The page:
This article is a detailed description about Ghostface's costume, Father Death. For the character itself, see Ghostface.
"They sell this costume at every five-and-dime in the state; there's no way to track the purchase."
Dewey Riley, Scream (1996)

"Father Death" is the in-universe name for Ghostface's costume. Wes Craven had the characters in Scream mention the Ghostface costume is called "Father Death" not as a reference to the angel of death, but rather as a red herring, alluding to Neil, Sidney's father. Neil was the key suspect for Ghostface, but he was merely a red herring to distract from the real killers, Billy and Stu. By naming the costume "Father Death", this was a false clue to the audience that he was the killer. 



The Father Death costume. A popular choice for Halloween.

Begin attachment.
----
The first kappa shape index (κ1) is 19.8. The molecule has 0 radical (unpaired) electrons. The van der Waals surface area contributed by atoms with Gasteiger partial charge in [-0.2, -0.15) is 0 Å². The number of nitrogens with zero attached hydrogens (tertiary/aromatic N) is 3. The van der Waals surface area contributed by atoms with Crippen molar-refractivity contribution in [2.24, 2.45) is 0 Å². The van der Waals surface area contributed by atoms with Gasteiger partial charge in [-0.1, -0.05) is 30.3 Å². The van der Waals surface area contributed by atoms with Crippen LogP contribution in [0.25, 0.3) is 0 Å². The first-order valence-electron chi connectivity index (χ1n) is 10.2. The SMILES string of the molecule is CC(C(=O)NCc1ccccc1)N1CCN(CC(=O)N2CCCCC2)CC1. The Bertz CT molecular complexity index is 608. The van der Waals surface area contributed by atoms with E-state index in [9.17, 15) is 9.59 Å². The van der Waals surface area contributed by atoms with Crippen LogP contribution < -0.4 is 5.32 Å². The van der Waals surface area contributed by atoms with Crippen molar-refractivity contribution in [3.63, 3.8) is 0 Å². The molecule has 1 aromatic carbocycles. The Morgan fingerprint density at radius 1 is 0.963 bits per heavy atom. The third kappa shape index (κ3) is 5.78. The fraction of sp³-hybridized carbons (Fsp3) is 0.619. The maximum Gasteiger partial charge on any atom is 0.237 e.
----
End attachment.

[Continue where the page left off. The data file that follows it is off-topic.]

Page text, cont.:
The mask is based on The Scream painting by Edvard Munch, the cover of the Pink Floyd album, The Wall and the ghostly characters that appeared in the 1930s Betty Boop cartoon. According to Anthony Masi's documentary "Still Screaming", the Ghostface mask was first devised for novelty stores during the Halloween season as early as between 1991 and 1992. The mask's design of a ghost with peanut shaped eyes, an elongated mouth and a white face developed through a collaboration between Fun World employee Brigitte Sleiertin and a Chinese sculptor by the name of Mr. Fok. The mask was part of a series entitled "Fantastic Faces", the mask itself known as "The Peanut-Eyed Ghost" or, briefly, "The Weeping Ghost". The final design was approved by Fun World vice-president Allan Geller. Fun World Licensing Director R.J. Torbert joined Fun World in 1996 and was given the task of naming the mask prior to its film debut, deciding on "GhostFace" with the  blessing of Fun World owners Stanley and Allan Geller. Torbert felt it looked like a "ghost in pain", believing it to be a unique design. The Ghostface design and title are owned by Fun World. Since the appearance of Ghostface in Scream, the costume has become the most worn and sold costume for Halloween in the United States, leading to its tagline: "The ICON of Halloween".